Historically, the law respected traditional rights of local communities. But protections were lost during the communist period, and today Laotian law does not recognize the extensive customary rights of local communities in forests. The new Forestry Law does however allow the state to devolve state-owned forests to local communities for management according to state-approved management plans, and to compensate them for their management activities.7 Though there is some re- Page 259 spect for customary forest rights in practice, there have been instances of officials granting cutting permits to outsiders against the wishes of local communities.
FOMACOP's Forest Management Sub-Program has used the opening provided by the 1996 law to work with the villagers in several ways. It helped them organize themselves into 33 Village Forestry Associations (VFA) with approved articles of association, involving 5,000 members from 41 villages, and supported VFA interaction with the Department of Forestry in the preparation of acceptable forest management plans. It also assisted the VFAs in concluding 50-year management contracts with the Department of Forestry, which include management plans. The villages and ministry staff have undertaken boundary demarcation and prepared land use maps and 10-year land use plans. They have completed pre-harvest inventories, prepared ten-year forestry-management plans and operational plans, tree marking, supervision of log felling and grading, and post-harvest assessments. The management plans are based on low-intensity harvesting, and on felling cycles of 5 to 10 years, with only one or two trees cut per hectare.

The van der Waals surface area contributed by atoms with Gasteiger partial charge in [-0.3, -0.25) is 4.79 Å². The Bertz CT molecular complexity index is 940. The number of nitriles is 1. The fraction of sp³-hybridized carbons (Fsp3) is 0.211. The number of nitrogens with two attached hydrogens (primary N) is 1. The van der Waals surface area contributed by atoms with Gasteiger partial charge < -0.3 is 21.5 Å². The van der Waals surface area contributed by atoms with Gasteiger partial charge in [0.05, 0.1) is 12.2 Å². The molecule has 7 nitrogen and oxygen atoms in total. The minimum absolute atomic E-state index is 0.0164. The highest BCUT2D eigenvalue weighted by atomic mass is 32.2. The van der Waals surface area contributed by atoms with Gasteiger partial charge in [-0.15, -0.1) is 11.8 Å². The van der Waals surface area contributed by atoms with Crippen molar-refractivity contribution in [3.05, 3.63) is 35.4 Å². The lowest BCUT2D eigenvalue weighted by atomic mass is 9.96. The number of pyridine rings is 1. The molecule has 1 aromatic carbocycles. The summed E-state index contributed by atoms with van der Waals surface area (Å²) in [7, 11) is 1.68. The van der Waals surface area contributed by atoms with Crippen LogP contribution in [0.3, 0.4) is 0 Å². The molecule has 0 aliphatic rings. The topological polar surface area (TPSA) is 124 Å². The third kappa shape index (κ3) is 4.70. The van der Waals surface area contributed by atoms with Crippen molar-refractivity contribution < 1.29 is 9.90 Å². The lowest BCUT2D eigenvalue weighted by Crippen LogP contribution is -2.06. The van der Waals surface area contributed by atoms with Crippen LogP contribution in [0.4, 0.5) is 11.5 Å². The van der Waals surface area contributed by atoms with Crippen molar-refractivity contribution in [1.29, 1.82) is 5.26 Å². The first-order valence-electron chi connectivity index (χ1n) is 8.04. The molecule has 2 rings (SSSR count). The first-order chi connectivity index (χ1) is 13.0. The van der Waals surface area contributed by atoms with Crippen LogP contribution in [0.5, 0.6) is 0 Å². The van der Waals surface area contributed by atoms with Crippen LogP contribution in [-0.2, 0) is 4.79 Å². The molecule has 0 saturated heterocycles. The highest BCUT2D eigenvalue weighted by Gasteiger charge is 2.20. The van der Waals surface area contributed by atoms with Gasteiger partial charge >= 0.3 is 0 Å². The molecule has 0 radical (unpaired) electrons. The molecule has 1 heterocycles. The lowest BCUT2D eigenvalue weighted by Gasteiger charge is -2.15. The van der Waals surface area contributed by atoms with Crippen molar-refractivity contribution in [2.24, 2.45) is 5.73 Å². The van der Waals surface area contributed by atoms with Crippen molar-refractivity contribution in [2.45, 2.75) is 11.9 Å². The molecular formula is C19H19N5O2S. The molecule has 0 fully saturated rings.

Sixty-nine percent of timber revenues for 1998-1999 went to the government in the form of royalties and other taxes; 19 percent went to logging contractors for the felling of trees and transporting of logs, and the remaining 12 percent went to the villages. The villages spent half of their revenues on sustainable forest management, including wages to villagers for labor and VFA administration costs. The remaining half was left available for development, welfare support, investments, and reserves, and averaged approximately U.S.$ 1,700 per village. The pilot experience has been promising, and evaluations have given it good grades for efficiency and sustainable resource use. However, the division of income from timber sales remains heavily skewed in favor of government, reflecting government's ownership of the forest and lack of recognition of customary rights. Most critically, the program is based on delegation of state authority by contract rather than secure vesting of rights of management in the associations. This has not prevented the creation of an attractive incentive structure for local participation. It remains to be seen whether the contracts will be consistently honored, and cutting by outsiders not allowed, especially when the project ends. Beyond the ten-year time frame of the current management plans, the sustainability of the program is subject to decisions made by the officials of the day.
Property rights strategies are critical for these projects. Forests are among the land-based natural resources that development literature often denominates as Page 260 "common property resources" or "common pool resources" because, in the developing world, the use of forests is frequently shared by one or more groups for hunting, gathering, firewood and timber extraction, and sacred purposes. Forests may be managed by community institutions. Owing to their physical extent and how frequently various groups make use of them, common-pool resources can be quite difficult to control and manage. Some are managed in a sustainable manner by effective community institutions and conventions, while others fall into the category of "open access," the free-for-all that Hardin has in mind when he argues that individual users of a common will in the absence of control inevitably over- utilize and degrade the resource.8
Governments are often confronted with choices as to whether to use common property...